Corn: Our Mother, Our Life by Margaret Visser

512px-Vincent_Van_Gogh_-_Corn_Harvest_in_Provence_-_Google_Art_Project

One-ingredient histories have become an important part of our current reading and writing of food. Here’s one on corn – that ingredient both loved and hated – written way back in 1986.

 

Screen Shot 2014-08-24 at 8.27.39 AMTo continue reading go to Much Depends on Dinner by Margaret Visser, Chapter One.

 

The Wine Doctor by Frederick Adolph Paola

Gerard van Honthorst - The Happy Violinist with a Glass of Wine, 1624
Gerard van Honthorst – The Happy Violinist with a Glass of Wine, 1624

 

Have you ever thought that *just* the right glass of wine could fix all your troubles? This story’s for you! The author doesn’t usually write on the topic of ‘food’, but I’m sure many readers would place this story in the genre of ‘foodwriting’.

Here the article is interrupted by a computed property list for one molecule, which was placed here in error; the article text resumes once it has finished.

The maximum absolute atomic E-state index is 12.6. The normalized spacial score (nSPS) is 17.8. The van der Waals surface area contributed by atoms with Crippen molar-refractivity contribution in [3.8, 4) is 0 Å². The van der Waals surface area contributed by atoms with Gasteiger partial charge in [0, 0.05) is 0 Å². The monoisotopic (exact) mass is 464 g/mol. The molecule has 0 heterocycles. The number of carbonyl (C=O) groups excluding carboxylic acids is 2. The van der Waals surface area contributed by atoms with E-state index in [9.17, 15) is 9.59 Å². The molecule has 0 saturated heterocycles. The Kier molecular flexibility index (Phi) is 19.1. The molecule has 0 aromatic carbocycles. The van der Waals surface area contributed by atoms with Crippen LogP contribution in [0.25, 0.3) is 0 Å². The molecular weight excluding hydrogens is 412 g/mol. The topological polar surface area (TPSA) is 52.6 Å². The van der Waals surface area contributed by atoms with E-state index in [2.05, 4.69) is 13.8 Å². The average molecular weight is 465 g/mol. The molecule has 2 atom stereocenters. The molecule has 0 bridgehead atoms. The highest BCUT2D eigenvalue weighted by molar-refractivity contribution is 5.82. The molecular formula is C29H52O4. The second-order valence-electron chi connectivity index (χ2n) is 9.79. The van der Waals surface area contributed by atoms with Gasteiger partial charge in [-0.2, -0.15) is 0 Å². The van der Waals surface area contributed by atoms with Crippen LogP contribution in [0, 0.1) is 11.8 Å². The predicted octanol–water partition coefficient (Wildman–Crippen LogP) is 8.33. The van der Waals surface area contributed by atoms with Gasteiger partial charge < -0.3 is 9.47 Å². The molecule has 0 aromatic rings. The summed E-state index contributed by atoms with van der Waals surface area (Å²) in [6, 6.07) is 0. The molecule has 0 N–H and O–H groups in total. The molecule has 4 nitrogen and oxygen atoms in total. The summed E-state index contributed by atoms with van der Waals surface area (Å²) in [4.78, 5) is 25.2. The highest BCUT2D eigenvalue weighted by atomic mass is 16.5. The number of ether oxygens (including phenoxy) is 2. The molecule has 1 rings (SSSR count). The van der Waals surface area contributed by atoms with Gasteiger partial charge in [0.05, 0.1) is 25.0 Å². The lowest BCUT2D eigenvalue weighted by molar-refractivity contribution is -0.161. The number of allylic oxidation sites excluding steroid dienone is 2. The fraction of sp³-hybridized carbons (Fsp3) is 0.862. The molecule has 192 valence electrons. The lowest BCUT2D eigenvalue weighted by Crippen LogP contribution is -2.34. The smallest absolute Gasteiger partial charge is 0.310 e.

It was a late afternoon in August in the year of our Lord 1930, in year VIII of the Era Fascista.  Dottore Cotrolaò, just back in his second-floor office after a meal of morzeddu washed down with an exceptional local wine from the Savuto Valley, did a double take when he saw who had entered his office as his first patient of the evening. 

It was Ezio Delli Castelli, the wine doctor of Nocera Terinese. A chemist who had made his living chiefly as an oenologist, a specialist in wine making,  he was also a part-time oenopath, a practitioner of the unique healing art of oenopathy. Patients came to him with ailments of various sorts, and he prescribed a course of treatment with this particular wine or that.

 
To read more of this story go to Bellevue Literary Review.